The thicknesser has been sitting in the middle of the workshop for 20 years – solid, scuffed, dirty green , immobile,- the dependable heart of my joinery – now it’s time to shift it. I reckon it weighs 3/4 ton: the forklift I’ve hired has a capacity of 750kgs – funny that. When I lift it, the rear wheels rise from the floor – it steers with the rear wheels: I’m fine so long as I travel in straight lines- not much good in the tight spaces of the workshop. I persevere though and drop it on the trailer- finally -after scrapes, wobbles and slides – but we’re struggling to get any further with the truck wheels spinning in deep slush. I woke early to that uncanny quiet that comes with a blanket of snow – 5 inches in this case, built up without wind so small branches and even the handrail of the bridge balance a perfect cake slice of snow. Away to Inverness for cattle feed and back for lunch, feeling guilty about being unproductive I head down to the workshop to continue clearing it. Darkness is falling but with Jake’s help , and with the machine trembling on the forks – I decide to go for it. Gunning the engine, spinning the tyres and nudging with the forklift, we nurse the loaded trailer up the hill to the black tarmac and back to the farm. That was a task hard achieved but there’s other successes to relish. One of the new Maran hens has been reluctant to follow her companions to be shut into the chicken house, perching on the bars above the hay rack. Tonight finds her sitting in the roof with the older chooks looking fat and  smug at a new task mastered. And there’s Alice down in the Aspens with Angus Halfhorn: flighty, fearful Alice, who turns from the hay, extends her neck towards my face and noses me with her breath. She doesn’t even shake her horns afterwards the way the others often do as if to warn me not to take further liberties. New behaviour learned, and a gesture of trust. Success comes in many forms.

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Highland cattle, Uvie Farm

little girls get ready for school

Little Holly stares at me from inside the yard. She has a hay coiffure where she has pulled it from the rack onto her head where it sits like a jackdaw’s nest. I back through the gate so as to close it easier; she tries to force her nose in to the bucket that I am holding closed with my other hand. I am saving time by holding the scoop with chookie corn in the same hand, so she risks spilling it and sending me back to the feed shed to refill. Little Alice is hanging back still, but this pushiness from Holly means that Alice must be be starting to assert herself.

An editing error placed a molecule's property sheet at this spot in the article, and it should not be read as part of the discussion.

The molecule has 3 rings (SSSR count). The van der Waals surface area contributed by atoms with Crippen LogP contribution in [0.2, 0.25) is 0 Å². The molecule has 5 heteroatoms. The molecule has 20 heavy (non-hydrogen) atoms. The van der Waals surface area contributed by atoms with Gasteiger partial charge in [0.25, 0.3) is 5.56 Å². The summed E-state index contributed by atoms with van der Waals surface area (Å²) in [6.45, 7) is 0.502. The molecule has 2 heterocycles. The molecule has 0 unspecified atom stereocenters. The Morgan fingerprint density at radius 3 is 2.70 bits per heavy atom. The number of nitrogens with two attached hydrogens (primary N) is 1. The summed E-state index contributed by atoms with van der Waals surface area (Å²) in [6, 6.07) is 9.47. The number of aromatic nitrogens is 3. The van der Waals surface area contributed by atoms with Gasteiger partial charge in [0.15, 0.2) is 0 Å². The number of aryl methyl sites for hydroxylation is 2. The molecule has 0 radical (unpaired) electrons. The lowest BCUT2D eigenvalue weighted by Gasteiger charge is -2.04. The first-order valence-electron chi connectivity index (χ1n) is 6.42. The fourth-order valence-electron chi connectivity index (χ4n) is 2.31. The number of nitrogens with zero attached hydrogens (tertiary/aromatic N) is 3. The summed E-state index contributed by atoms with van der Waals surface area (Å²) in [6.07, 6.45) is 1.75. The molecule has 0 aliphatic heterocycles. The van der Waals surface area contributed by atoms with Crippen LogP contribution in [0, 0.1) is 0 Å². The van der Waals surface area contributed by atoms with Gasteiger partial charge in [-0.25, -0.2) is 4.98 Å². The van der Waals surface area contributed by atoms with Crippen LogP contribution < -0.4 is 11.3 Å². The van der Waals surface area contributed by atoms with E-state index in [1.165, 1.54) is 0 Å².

Alice is the more naturally adventurous of the two – it is she that forces her way into the section of the shed that is to house my new workshop, and she is the one making the trailer quake mysteriously by rubbing an itch as I am inside unloading. These days I give the two of them the freedom of the yard not simply the pen outside the shed. They relish the extra space and interest; testing the breeze for new possibilities.
This new freedom will build confidence like giving a child the run of the house: good preparation for schooling them in a month or so. Alice is a jumpjet of a calf, taking off at the slightest provocation. I need to work her inquisitive nature to develop a habit of co-operation if she is to stay on the farm as a breeding female.

I wonder if I should get a school-bell?

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Farm Life, Living with Nature, Uncategorized

Calum and the ill wind…

I walk up to the yard with the Nog-it is windy and warm. I have my tape measure to determine timber quantities for the new workshop at the shed that currently houses the two young heifers, Holly and Alice. Alice is slowly settling to the absence of her mother, and Holly is looking less long-suffering as her companion grows quieter by the day.
Calum’s quad and trailer are parked in the sloping wood on the other side of the road – overloaded as usual. I see him and big Tony higher up among the trees and yell out: “You guys must be rubbing your hands every time the wind blows”. Calum descends to the gate smiling. He’s had a haircut, or rather a shearing, his thick grey hair tight to his head.
Aye,aye, big old birch down in the last wind
One of the big silver birches
Aye, shame.
Shame.
Calum is a tenant of the estate which is up for sale for £71/2 million. The owner hasn’t contacted him to discuss his future in his wee cottage with long southerly views from its small windows.
You’d think wealth would bring, well – culture, courtesy maybe..
Calum doesn’t comment but the strain shows.
Back on my side of the road I proceed with designing my new workplace when the Nog starts barking outside. In case I have a rare visitor, I return outside and see a maroon 4×4 parked across the entrance. A smartly dressed man is walking swiftly towards the verge when he sees me and turns back. I see his hands already prepared to work his zipper.
Clearly, feeling the call of Nature he has stopped in a nice quiet rural location to commune. Disappointed in his quest for privacy, he heads across the road to the gateway opposite at which point Calum, having refilled the chainsaw fires it up. Our visitor, now aware of his exposure to Calum and Tony, heads back across the road to the other side of my gateway, where he is met by the Nog barking furiously inside the fence, presumably only inches from his functional apparatus.
I say “presumably” since I have returned inside the shed as if I had no time for anything else.

Ho- well – so we brush shoulders with a greater world.